These are odes to the abyss and the scariest thing about them is how welcome and kind that void sometimes appears.


TABLE OF CONTENTS

“Something Borrowed, Something Blue”

“Ten Things to Know About the Ten Questions”

“The Clawfoot Requiem”

“All the Red Apples Have Withered to Gray”

“The Man in the Ambry”

“Find Me, Mommy”

“Audrey at Night”

“The Five-Day Summer Camp”

“Skin like Honey and Lace”

“By Now, I’ll Probably Be Gone”

“Through Earth and Sky”

“The Tower Princesses”

“And Her Smile Will Untether the Universe”

“The Lazarus Bride”
Post a Comment

Popular posts from this blog

Solemn Treasures

In Gilead, the transcendent novel by Marilynn Robinson, a 76 year old man confronts his impending mortality and the sense he cannot provide for his young son after he is gone. He had not expected to meet his son's mother in the twilight of his life, not expected to have a son. If he had, he tells his son in a lengthy letter forming the substance of Robinson's novel, he might have set something by for him. Some sort of savings or investment. It pains him to think that when he is gone, all that he can leave are a few words.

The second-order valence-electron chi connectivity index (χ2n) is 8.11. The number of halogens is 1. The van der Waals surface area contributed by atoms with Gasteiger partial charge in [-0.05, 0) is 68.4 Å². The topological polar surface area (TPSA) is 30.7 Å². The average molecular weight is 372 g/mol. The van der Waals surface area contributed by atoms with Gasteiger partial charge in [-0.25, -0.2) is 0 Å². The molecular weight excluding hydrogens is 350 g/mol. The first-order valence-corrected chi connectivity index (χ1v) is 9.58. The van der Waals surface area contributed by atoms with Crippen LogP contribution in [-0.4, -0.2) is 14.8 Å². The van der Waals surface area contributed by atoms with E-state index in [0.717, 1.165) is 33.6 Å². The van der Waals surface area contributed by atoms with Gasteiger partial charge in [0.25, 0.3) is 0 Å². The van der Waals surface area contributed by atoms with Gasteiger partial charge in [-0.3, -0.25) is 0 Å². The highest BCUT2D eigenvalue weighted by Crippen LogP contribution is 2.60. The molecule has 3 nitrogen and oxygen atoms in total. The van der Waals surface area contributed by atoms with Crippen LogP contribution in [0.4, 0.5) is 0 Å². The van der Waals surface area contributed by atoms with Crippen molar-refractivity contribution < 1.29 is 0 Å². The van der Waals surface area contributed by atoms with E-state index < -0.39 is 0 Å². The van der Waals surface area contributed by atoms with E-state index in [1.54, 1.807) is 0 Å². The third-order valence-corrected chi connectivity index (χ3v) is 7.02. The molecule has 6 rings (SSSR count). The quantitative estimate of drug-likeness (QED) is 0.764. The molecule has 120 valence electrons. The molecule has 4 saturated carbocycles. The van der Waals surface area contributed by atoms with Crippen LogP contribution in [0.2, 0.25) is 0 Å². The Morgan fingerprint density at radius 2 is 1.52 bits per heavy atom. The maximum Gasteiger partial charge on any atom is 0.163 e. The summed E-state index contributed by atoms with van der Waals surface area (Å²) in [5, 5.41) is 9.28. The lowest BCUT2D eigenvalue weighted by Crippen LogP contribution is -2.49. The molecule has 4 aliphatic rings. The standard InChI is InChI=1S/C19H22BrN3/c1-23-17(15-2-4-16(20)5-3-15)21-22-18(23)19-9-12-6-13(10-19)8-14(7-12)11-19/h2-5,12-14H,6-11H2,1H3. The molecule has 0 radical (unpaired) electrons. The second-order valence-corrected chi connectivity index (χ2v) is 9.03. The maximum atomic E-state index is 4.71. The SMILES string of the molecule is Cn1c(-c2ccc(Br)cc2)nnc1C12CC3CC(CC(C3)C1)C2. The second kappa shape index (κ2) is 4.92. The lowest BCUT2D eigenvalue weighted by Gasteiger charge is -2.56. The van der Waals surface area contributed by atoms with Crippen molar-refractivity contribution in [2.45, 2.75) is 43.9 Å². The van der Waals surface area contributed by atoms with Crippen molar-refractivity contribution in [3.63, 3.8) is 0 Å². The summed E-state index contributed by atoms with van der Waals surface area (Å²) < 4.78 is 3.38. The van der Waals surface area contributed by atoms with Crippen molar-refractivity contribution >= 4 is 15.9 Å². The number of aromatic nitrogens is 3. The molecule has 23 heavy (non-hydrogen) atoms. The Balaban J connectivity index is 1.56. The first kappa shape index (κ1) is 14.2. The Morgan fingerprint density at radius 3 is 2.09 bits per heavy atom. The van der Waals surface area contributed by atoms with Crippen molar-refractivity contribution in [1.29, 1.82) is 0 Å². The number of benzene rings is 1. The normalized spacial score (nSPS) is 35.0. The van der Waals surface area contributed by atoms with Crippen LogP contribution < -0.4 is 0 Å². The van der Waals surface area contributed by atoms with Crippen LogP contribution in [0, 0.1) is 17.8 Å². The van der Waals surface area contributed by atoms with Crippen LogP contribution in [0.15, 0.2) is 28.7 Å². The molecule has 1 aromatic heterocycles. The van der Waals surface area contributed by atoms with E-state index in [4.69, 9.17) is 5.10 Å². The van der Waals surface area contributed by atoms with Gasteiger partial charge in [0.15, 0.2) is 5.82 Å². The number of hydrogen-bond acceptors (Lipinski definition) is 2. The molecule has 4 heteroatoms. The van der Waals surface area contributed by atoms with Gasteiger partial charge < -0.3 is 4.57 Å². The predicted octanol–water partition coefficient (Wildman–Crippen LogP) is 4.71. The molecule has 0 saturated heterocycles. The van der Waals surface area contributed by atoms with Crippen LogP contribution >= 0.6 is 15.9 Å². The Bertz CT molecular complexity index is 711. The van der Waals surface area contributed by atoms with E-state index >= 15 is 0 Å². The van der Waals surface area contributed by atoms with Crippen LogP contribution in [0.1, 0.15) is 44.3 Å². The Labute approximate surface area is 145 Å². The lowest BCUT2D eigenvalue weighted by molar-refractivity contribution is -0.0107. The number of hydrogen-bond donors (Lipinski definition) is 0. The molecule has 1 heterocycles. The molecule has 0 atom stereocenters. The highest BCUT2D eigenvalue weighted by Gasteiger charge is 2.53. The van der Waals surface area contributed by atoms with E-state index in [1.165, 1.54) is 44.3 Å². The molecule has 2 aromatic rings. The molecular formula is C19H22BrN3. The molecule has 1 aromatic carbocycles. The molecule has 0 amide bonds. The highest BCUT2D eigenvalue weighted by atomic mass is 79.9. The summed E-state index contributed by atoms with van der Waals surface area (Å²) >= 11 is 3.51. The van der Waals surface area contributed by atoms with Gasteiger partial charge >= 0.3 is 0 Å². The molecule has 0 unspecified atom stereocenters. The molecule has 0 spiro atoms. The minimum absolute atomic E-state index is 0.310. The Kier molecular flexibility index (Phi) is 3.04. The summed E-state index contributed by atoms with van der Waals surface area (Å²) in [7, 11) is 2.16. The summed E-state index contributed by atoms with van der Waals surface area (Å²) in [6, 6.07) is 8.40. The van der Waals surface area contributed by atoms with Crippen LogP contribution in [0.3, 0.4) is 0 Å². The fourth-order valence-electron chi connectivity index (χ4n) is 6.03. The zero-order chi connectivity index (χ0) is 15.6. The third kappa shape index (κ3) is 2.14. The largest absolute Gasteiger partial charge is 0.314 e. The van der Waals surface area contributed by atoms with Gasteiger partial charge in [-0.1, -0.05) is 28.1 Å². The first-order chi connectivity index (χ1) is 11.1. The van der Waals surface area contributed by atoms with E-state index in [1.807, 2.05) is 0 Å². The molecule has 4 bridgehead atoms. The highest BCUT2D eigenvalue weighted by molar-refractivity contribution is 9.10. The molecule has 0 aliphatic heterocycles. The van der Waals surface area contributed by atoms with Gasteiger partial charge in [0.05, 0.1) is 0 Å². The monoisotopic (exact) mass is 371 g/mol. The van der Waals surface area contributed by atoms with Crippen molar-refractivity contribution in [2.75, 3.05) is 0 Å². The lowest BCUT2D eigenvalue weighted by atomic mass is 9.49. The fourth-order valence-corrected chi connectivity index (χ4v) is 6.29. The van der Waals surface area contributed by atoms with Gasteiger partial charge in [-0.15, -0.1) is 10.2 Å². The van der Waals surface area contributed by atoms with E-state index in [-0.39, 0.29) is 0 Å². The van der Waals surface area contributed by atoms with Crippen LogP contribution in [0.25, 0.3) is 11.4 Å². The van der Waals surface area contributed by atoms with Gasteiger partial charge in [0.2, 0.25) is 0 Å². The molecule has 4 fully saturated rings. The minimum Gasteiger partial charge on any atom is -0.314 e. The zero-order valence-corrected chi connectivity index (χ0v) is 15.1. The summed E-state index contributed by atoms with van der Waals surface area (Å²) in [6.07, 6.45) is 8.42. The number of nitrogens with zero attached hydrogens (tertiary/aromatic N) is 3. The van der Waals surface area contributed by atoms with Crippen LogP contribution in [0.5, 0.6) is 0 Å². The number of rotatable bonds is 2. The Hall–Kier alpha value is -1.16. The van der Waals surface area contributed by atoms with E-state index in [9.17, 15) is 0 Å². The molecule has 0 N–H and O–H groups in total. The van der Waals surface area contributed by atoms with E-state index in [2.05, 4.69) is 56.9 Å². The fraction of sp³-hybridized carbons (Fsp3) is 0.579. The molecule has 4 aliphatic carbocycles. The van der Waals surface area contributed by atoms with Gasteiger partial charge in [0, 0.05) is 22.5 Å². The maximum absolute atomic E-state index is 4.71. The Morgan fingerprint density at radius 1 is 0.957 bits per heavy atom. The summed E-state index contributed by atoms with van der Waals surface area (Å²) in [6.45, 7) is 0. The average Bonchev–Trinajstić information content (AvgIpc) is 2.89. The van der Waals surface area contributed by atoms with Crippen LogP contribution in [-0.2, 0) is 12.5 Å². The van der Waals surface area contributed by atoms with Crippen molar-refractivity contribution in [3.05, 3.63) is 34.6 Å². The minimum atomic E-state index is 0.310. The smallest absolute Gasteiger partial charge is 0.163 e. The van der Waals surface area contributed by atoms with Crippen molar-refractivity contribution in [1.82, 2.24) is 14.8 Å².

What words.

As mentioned in a previous post, I set myself on the task (is that really the right word here? maybe endeavor would be better) to read as many of the 'great novels' of this young century as I could. After reading Hillary Mantel's "Wolf Hall-" which was also fantastic by the way - I made my way to Gilead. One of the many quietly strange things about this novel is that it's actually the second novel from Robinson. Her first…

New Story Acceptance!

As mentioned last week, I do have a bit of happy news to share. I am excited to announce that my story, "The Yuru-chara of Hector, NY," will appear in the next issue of the Electric Spec Magazine at the end of the month. I am tremendously excited about this for a few reasons: